Prab­hakar is a safe se­lec­tion for Biden as she was unan­i­mous­ly con­firmed by the Sen­ate to lead the Na­tion­al In­sti­tute of Stan­dards and Tech­nol­o­gy, which she led from 1993 to 1997. She al­so led DARPA more re­cent­ly, from 2012 to 2017.

At DARPA, ac­cord­ing to the White House, she es­tab­lished a new of­fice to spur nov­el biotech­nolo­gies and jump-start­ed the de­vel­op­ment of a rapid-re­sponse mR­NA vac­cine plat­form, mak­ing pos­si­ble the in­cred­i­bly fast roll­out of Covid-19 vac­cines. And that work may trans­late in­to help­ing out with the cre­ation of ARPA-H, which is just be­gin­ning to stand up un­der the NIH.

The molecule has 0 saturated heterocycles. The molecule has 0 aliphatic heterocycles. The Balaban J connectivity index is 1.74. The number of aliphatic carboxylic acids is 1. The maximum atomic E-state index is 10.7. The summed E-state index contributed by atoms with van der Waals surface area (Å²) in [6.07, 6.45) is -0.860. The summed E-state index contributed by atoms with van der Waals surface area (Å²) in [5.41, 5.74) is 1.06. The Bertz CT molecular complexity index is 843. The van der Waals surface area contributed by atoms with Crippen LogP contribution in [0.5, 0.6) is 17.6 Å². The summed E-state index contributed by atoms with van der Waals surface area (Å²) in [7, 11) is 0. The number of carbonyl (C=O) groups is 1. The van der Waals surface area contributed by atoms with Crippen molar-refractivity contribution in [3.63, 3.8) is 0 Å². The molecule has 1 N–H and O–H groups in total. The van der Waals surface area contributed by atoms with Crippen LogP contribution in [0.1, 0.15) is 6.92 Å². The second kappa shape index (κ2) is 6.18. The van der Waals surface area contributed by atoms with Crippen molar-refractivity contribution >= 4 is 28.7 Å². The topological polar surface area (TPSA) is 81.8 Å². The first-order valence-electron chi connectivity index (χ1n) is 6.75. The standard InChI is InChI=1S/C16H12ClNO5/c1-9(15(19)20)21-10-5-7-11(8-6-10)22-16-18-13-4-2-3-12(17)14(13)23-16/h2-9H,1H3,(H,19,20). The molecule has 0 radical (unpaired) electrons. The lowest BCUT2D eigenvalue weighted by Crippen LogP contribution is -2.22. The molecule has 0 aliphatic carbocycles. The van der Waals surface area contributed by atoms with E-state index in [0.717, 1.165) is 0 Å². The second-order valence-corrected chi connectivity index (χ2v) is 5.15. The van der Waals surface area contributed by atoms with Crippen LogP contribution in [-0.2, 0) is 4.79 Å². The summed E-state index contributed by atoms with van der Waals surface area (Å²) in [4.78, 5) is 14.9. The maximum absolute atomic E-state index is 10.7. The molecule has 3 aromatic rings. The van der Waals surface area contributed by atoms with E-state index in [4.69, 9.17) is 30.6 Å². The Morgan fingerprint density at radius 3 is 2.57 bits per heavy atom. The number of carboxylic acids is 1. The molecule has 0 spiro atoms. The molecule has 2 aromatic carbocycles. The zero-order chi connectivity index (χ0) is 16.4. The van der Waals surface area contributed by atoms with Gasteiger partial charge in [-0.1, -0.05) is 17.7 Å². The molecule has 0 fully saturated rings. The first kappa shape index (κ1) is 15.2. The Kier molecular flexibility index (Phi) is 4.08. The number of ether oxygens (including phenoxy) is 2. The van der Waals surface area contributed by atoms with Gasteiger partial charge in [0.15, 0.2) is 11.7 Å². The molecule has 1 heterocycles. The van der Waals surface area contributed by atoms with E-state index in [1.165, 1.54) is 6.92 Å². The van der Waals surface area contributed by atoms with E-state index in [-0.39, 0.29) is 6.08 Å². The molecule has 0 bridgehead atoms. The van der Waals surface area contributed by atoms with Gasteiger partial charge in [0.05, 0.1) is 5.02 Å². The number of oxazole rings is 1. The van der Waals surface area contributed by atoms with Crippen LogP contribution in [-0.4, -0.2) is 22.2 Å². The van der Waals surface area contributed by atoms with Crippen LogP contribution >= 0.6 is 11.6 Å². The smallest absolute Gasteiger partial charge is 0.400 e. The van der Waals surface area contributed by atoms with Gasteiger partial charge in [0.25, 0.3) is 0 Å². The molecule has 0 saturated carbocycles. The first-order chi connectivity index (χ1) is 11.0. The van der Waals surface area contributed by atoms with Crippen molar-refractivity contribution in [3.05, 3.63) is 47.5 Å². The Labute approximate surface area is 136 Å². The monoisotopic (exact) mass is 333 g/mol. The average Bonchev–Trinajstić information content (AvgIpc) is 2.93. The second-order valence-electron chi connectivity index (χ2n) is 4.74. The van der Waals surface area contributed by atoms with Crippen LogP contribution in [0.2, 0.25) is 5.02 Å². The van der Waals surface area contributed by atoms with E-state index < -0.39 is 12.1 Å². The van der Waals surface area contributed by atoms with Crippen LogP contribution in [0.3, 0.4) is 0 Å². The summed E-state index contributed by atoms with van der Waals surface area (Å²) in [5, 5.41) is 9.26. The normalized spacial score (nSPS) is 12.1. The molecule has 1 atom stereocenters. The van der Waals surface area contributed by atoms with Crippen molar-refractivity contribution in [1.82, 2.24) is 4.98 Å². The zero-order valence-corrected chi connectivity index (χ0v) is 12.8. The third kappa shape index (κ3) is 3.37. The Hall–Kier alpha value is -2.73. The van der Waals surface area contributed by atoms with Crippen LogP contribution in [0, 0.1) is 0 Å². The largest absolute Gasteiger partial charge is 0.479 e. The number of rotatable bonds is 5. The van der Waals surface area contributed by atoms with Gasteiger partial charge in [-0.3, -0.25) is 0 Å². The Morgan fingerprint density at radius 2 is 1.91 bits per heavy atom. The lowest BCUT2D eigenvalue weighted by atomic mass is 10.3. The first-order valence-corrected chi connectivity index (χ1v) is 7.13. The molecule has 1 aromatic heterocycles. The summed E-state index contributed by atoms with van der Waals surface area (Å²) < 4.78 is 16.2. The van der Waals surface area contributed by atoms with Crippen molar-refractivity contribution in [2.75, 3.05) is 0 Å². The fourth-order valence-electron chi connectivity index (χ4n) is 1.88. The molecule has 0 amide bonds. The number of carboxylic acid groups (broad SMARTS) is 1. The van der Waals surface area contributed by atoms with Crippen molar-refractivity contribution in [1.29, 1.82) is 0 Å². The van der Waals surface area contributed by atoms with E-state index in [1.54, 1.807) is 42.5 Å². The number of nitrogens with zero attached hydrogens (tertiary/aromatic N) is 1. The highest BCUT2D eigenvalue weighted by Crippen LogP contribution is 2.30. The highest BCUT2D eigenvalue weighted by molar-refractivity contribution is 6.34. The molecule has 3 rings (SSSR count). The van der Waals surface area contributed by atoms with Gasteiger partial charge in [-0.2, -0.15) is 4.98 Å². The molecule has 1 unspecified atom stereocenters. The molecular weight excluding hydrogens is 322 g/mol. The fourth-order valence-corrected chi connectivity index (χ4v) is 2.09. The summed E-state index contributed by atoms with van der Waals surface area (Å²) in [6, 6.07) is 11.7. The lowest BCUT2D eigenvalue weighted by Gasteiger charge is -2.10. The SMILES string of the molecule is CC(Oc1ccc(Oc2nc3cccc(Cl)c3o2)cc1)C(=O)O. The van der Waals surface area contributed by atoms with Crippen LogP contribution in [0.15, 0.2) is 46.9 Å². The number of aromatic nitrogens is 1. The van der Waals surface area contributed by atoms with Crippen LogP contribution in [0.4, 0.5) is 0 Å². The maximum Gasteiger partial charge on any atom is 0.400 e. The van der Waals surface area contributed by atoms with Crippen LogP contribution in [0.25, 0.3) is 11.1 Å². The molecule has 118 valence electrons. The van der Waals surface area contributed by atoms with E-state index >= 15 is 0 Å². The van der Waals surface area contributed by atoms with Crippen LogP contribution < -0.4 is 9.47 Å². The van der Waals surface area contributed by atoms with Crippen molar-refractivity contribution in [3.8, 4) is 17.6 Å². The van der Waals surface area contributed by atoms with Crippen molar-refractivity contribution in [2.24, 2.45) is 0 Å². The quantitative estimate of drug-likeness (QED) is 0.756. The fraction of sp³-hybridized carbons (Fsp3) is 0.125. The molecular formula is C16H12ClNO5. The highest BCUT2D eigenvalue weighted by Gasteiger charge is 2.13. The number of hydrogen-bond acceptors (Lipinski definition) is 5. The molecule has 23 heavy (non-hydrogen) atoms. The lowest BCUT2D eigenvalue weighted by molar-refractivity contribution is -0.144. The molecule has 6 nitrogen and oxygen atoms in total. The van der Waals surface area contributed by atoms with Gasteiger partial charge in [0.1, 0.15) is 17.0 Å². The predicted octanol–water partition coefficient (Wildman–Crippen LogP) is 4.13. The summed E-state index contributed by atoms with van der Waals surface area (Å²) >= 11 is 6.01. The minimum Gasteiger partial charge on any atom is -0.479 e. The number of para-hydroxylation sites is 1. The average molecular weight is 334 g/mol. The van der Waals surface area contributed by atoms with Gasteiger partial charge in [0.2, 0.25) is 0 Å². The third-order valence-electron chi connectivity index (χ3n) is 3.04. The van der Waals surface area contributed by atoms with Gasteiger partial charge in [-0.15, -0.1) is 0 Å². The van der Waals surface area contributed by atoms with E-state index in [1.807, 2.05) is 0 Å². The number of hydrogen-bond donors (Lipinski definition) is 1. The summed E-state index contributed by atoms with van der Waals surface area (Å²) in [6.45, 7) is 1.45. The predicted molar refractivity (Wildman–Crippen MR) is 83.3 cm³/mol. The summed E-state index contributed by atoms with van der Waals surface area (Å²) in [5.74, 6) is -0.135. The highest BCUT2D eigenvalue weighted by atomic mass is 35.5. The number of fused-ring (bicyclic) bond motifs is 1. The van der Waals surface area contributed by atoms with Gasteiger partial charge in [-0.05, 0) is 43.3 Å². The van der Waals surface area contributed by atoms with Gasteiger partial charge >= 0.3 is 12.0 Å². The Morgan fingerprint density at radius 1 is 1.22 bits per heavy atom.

Born in In­dia and raised in Texas, Prab­hakar earned her PhD in ap­plied physics from the Cal­i­for­nia In­sti­tute of Tech­nol­o­gy in 1984 (where she was the first woman to earn a PhD in ap­plied physics).

“She is the right per­son at the right time to sup­port the U.S. in­no­va­tion ecosys­tem, im­prove trans­la­tion­al sci­ence, at­tract and re­tain di­verse tal­ent pools, and en­sure that in­vest­ments in re­search and de­vel­op­ment solve the re­al chal­lenges fac­ing the Amer­i­can peo­ple,” Sen. Maria Cantwell (D-WA), chair of the com­mit­tee that over­sees sci­ence pol­i­cy, said in a state­ment on the nom­i­na­tion.

Paul Hudson, Sanofi CEO (Cyril Marcilhacy/Bloomberg via Getty Images)

FDA side­lines Paul Hud­son's $3.7B MS drug af­ter es­tab­lish­ing link to liv­er dam­age

One of Sanofi CEO Paul Hudson’s top picks in the pipeline — picked up in a $3.7 billion buyout 2 years ago — has just been sidelined in the US by a safety issue.